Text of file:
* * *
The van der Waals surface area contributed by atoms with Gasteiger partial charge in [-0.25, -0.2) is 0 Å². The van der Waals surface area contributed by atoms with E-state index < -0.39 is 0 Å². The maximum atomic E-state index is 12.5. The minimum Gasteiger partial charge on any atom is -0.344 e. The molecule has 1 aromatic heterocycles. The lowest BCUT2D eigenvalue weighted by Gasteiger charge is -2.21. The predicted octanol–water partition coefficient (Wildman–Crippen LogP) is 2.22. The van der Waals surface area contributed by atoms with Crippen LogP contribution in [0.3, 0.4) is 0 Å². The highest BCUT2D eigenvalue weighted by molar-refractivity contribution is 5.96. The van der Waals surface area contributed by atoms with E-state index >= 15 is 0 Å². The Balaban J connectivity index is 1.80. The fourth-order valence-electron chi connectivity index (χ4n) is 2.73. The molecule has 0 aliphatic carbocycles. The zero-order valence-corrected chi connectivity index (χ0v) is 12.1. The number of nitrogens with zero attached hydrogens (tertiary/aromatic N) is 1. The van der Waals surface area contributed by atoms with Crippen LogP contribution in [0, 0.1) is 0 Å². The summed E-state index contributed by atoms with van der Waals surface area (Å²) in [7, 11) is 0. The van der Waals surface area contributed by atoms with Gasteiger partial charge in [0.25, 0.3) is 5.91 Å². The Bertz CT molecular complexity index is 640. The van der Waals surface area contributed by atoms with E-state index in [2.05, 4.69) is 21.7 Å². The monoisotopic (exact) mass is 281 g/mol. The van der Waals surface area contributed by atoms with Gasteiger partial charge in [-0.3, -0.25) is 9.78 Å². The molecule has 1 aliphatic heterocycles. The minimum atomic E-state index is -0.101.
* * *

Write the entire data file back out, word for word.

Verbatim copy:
The van der Waals surface area contributed by atoms with Gasteiger partial charge in [-0.25, -0.2) is 0 Å². The van der Waals surface area contributed by atoms with E-state index < -0.39 is 0 Å². The maximum atomic E-state index is 12.5. The minimum Gasteiger partial charge on any atom is -0.344 e. The molecule has 1 aromatic heterocycles. The lowest BCUT2D eigenvalue weighted by Gasteiger charge is -2.21. The predicted octanol–water partition coefficient (Wildman–Crippen LogP) is 2.22. The van der Waals surface area contributed by atoms with Crippen LogP contribution in [0.3, 0.4) is 0 Å². The highest BCUT2D eigenvalue weighted by molar-refractivity contribution is 5.96. The van der Waals surface area contributed by atoms with E-state index >= 15 is 0 Å². The Balaban J connectivity index is 1.80. The fourth-order valence-electron chi connectivity index (χ4n) is 2.73. The molecule has 0 aliphatic carbocycles. The zero-order valence-corrected chi connectivity index (χ0v) is 12.1. The number of nitrogens with zero attached hydrogens (tertiary/aromatic N) is 1. The van der Waals surface area contributed by atoms with Crippen LogP contribution in [0, 0.1) is 0 Å². The summed E-state index contributed by atoms with van der Waals surface area (Å²) in [7, 11) is 0. The van der Waals surface area contributed by atoms with Gasteiger partial charge in [0.25, 0.3) is 5.91 Å². The Bertz CT molecular complexity index is 640. The van der Waals surface area contributed by atoms with E-state index in [2.05, 4.69) is 21.7 Å². The monoisotopic (exact) mass is 281 g/mol. The van der Waals surface area contributed by atoms with Gasteiger partial charge in [-0.3, -0.25) is 9.78 Å². The molecule has 1 aliphatic heterocycles. The minimum atomic E-state index is -0.101.